Meredith Monk


“I Trust Sound, for Itself.”
The itinerary of Meredith Monk’s ideal day:
Physical exercises
Vocal exercises
Piano exercises
Sitting down and trying to compose work

Meredith Monk is a fourth-generation singer, but the astonishing, otherworldly quality of her vocal music is a product of fifty years spent assiduously evading tradition. Her vocal techniques bubble up from her insides, she says, and are not extracted from influences or classical repertoire or the countless international folk traditions that her curious timbres sometimes recall. She yodels and croons, yips and caws, growls overtones and spits avian trills—a panoply of mouth sounds, all classified under the broad umbrella of “extended vocal technique,” a term Monk is at least partly responsible for defining.

Monk’s sensibility was born at the same time and in the same place (’60s and ’70s, New York) as minimalism and punk, and her music oscillates between the pristinely executed trance of the former and the grunting, primal abandon of the latter. Since the beginning, her composing has been married to movement, and her wordless songs often pair musical phrases with gestures and dance, a multisensory, artistic language that approaches timeless universality. Her films, operas, and site-specific performances are similarly interdisciplinary and, at their best, approach what the Germans call a Gesamtkunstwerk, the total artwork.

In 2008, I attended Monk’s performance of Songs of Ascension, an evening-length piece written specifically for a unique cement silo in Sonoma County, California, built by the artist Anne Hamilton. Under an open-air roof, Monk and her ensemble moved up and down a pair of winding double-helix staircases, voices rising and dipping with their steps, as if the singers’ throats had fused with the cylindrical, resonating tower. I interviewed Monk briefly on the day of that performance, and, six years later, I was able to speak with her again, at her loft in lower Manhattan, a few days after an intimate concert she gave at Gavin Brown’s Enterprise, in the West Village.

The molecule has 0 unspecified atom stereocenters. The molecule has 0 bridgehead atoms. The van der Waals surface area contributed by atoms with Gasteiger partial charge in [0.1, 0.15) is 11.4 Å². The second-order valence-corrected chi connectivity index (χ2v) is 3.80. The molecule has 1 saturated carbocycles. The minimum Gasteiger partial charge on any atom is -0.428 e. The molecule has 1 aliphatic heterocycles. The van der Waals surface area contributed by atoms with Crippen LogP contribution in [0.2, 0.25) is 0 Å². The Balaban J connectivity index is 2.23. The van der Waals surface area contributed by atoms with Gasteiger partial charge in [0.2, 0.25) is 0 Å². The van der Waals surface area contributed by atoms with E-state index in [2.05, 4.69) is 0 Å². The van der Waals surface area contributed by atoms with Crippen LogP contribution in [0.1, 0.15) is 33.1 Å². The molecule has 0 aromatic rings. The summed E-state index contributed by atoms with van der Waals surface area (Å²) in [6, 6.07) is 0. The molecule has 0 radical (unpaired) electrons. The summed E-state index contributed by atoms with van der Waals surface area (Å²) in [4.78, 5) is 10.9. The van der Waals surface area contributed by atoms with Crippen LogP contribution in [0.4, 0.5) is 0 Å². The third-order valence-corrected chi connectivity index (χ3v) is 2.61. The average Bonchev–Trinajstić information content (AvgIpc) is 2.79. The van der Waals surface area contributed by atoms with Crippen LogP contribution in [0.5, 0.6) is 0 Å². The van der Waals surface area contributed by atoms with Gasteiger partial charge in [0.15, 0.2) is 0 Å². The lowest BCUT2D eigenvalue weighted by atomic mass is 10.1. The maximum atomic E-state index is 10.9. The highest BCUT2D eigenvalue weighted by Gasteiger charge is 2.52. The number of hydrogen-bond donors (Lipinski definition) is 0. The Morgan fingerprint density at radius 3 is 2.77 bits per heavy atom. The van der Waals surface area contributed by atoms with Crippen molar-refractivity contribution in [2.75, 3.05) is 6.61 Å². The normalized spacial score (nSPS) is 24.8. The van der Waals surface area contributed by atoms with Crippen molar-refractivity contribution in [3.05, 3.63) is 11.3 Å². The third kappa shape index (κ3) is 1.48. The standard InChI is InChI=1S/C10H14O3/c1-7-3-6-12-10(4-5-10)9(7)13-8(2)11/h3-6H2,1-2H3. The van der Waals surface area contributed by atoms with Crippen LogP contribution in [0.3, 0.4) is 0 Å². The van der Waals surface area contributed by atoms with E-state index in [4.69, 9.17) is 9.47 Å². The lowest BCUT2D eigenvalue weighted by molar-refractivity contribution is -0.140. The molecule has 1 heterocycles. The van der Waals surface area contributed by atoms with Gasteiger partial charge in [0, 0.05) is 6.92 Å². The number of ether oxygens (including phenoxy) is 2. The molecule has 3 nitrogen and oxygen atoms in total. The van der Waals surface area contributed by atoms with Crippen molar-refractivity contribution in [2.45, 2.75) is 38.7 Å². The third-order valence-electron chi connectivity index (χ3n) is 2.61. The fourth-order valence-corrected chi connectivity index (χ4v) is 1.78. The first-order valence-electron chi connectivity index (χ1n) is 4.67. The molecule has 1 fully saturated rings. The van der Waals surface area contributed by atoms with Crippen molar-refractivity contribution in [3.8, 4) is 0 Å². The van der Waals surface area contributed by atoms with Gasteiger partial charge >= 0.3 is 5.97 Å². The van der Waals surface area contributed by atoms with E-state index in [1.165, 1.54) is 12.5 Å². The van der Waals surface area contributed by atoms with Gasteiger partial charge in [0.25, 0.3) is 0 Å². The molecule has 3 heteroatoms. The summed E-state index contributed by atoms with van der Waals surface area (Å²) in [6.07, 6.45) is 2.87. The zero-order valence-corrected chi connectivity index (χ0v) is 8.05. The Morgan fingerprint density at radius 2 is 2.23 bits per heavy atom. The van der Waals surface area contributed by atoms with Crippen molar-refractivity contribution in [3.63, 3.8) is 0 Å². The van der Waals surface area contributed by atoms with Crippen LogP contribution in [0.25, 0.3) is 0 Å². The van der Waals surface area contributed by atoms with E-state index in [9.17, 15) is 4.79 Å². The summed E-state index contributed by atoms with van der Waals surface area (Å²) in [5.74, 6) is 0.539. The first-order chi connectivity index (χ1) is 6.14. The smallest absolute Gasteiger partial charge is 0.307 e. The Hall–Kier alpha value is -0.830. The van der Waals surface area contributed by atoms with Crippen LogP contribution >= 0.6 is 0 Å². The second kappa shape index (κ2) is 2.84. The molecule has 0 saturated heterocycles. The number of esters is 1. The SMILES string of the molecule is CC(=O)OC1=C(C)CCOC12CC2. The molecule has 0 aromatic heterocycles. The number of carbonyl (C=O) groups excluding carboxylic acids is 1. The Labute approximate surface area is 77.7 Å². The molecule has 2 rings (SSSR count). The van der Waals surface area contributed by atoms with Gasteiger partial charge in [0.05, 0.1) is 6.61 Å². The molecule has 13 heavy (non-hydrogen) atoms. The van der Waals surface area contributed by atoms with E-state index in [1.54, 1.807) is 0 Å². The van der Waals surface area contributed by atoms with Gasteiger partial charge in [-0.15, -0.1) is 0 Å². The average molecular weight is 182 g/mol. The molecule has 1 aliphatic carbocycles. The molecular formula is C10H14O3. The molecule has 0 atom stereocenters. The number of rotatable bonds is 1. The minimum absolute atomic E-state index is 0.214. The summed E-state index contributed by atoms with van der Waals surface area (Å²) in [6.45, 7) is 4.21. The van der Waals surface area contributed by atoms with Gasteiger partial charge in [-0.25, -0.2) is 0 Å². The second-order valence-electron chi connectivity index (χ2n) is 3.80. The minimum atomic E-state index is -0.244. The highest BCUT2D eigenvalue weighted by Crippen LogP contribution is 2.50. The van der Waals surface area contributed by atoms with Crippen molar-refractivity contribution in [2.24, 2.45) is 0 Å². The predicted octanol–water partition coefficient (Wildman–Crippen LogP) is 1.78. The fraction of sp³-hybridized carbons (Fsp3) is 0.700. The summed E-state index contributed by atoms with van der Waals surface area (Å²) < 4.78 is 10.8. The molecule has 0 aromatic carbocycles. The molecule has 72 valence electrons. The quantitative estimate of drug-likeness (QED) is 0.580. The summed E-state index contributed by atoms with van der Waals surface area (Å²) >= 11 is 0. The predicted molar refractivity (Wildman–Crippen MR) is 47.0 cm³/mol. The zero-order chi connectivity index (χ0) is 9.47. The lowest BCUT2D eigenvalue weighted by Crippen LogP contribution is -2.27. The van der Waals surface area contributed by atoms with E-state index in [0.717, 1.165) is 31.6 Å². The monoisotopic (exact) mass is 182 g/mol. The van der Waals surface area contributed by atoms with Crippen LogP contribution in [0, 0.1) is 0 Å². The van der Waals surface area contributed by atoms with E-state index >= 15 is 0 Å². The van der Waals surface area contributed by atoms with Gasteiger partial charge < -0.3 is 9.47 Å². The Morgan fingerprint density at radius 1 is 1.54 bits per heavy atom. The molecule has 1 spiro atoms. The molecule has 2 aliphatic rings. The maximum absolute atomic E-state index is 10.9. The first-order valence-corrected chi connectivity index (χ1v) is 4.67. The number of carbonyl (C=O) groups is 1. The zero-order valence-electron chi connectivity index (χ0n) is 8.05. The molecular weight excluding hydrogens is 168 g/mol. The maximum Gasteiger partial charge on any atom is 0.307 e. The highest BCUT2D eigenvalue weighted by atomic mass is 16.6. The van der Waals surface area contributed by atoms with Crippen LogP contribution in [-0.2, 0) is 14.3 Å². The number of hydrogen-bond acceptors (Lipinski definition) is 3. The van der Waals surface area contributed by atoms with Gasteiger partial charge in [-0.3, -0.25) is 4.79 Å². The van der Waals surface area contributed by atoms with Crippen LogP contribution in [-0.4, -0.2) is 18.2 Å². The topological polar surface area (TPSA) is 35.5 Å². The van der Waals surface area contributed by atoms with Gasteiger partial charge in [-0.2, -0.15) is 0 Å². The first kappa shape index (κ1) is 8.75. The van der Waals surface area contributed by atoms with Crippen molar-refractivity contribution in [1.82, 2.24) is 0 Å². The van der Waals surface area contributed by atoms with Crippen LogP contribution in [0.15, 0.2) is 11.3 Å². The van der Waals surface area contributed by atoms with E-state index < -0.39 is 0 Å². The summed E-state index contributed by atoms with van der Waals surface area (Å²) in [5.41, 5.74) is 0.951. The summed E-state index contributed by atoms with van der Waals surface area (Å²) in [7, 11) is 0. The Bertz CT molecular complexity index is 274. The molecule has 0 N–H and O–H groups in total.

Monk’s apartment is at the top of a five-story walk-up, a climb requiring wheezing endurance that speaks to the tenacity and agility of her voice, body, and art at the age of seventy-two. Inside, one of the rooms was a spacious dance studio containing her bed, a piano, a modest recording studio, and an ornamented, cushion-filled area she calls a shrine. For the last three decades, Monk has been a practicing Buddhist and has studied under the ordained Shambhala Buddhist nun Pema Chödrön. In 2003, she took her refuge vow, and, later, her Bodhisattva vow, a Buddhist commitment to benefit all sentient beings. She and I spoke for almost two hours, during a period in which she was preparing a series of shows for her residency at Carnegie Hall. We discussed the difficulties of being a female composer in the 1970s, the neuroses of meditation, her daily work habits, and the ethics of emailing.

—Ross Simonini


THE BELIEVER: The room back there: you called it a shrine.

MEREDITH MONK: And a rehearsal space. A lot of pieces have been born in that place.

BLVR: And you record in there?

MM: I record when I’m working, because I still work with a four-track tape recorder when I’m laying parts down before my ensemble comes in to rehearse. I make the music by recording my voice four times to work out the counterpoint aspects.

Ross Simonini is interviews editor for the Believer, a founder of NewVillager, and a visual artist who blogs at

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